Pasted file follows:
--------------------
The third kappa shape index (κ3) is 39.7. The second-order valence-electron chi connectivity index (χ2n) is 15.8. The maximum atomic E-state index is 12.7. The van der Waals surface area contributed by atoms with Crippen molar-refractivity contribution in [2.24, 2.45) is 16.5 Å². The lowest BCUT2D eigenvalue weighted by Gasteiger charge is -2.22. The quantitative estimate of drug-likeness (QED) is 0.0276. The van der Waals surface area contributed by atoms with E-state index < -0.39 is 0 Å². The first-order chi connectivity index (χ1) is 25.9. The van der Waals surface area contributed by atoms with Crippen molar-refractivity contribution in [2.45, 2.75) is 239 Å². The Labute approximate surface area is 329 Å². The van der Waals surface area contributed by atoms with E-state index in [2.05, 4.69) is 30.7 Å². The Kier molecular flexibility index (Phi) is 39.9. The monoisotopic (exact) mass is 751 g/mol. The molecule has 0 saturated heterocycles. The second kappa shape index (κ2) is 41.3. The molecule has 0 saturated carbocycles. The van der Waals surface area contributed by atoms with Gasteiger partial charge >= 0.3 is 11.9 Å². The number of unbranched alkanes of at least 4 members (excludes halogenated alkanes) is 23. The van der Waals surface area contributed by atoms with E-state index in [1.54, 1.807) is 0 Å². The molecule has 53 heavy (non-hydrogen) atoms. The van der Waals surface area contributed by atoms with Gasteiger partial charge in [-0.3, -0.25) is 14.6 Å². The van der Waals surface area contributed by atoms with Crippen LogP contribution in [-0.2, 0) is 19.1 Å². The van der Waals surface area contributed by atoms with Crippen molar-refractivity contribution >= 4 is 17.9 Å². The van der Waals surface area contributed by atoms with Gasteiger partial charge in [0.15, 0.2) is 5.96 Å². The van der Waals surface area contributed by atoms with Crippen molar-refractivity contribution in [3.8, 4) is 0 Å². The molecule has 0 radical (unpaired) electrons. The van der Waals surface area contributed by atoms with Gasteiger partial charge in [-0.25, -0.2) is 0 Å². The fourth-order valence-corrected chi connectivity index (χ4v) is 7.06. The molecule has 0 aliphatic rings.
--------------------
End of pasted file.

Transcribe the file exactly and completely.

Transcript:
The third kappa shape index (κ3) is 39.7. The second-order valence-electron chi connectivity index (χ2n) is 15.8. The maximum atomic E-state index is 12.7. The van der Waals surface area contributed by atoms with Crippen molar-refractivity contribution in [2.24, 2.45) is 16.5 Å². The lowest BCUT2D eigenvalue weighted by Gasteiger charge is -2.22. The quantitative estimate of drug-likeness (QED) is 0.0276. The van der Waals surface area contributed by atoms with E-state index < -0.39 is 0 Å². The first-order chi connectivity index (χ1) is 25.9. The van der Waals surface area contributed by atoms with Crippen molar-refractivity contribution in [2.45, 2.75) is 239 Å². The Labute approximate surface area is 329 Å². The van der Waals surface area contributed by atoms with E-state index in [2.05, 4.69) is 30.7 Å². The Kier molecular flexibility index (Phi) is 39.9. The monoisotopic (exact) mass is 751 g/mol. The molecule has 0 saturated heterocycles. The second kappa shape index (κ2) is 41.3. The molecule has 0 saturated carbocycles. The van der Waals surface area contributed by atoms with Gasteiger partial charge >= 0.3 is 11.9 Å². The number of unbranched alkanes of at least 4 members (excludes halogenated alkanes) is 23. The van der Waals surface area contributed by atoms with E-state index in [1.54, 1.807) is 0 Å². The molecule has 53 heavy (non-hydrogen) atoms. The van der Waals surface area contributed by atoms with Gasteiger partial charge in [-0.3, -0.25) is 14.6 Å². The van der Waals surface area contributed by atoms with Crippen LogP contribution in [-0.2, 0) is 19.1 Å². The van der Waals surface area contributed by atoms with Crippen molar-refractivity contribution >= 4 is 17.9 Å². The van der Waals surface area contributed by atoms with Gasteiger partial charge in [0.15, 0.2) is 5.96 Å². The van der Waals surface area contributed by atoms with Crippen molar-refractivity contribution in [3.8, 4) is 0 Å². The molecule has 0 radical (unpaired) electrons. The van der Waals surface area contributed by atoms with Gasteiger partial charge in [-0.25, -0.2) is 0 Å². The fourth-order valence-corrected chi connectivity index (χ4v) is 7.06. The molecule has 0 aliphatic rings.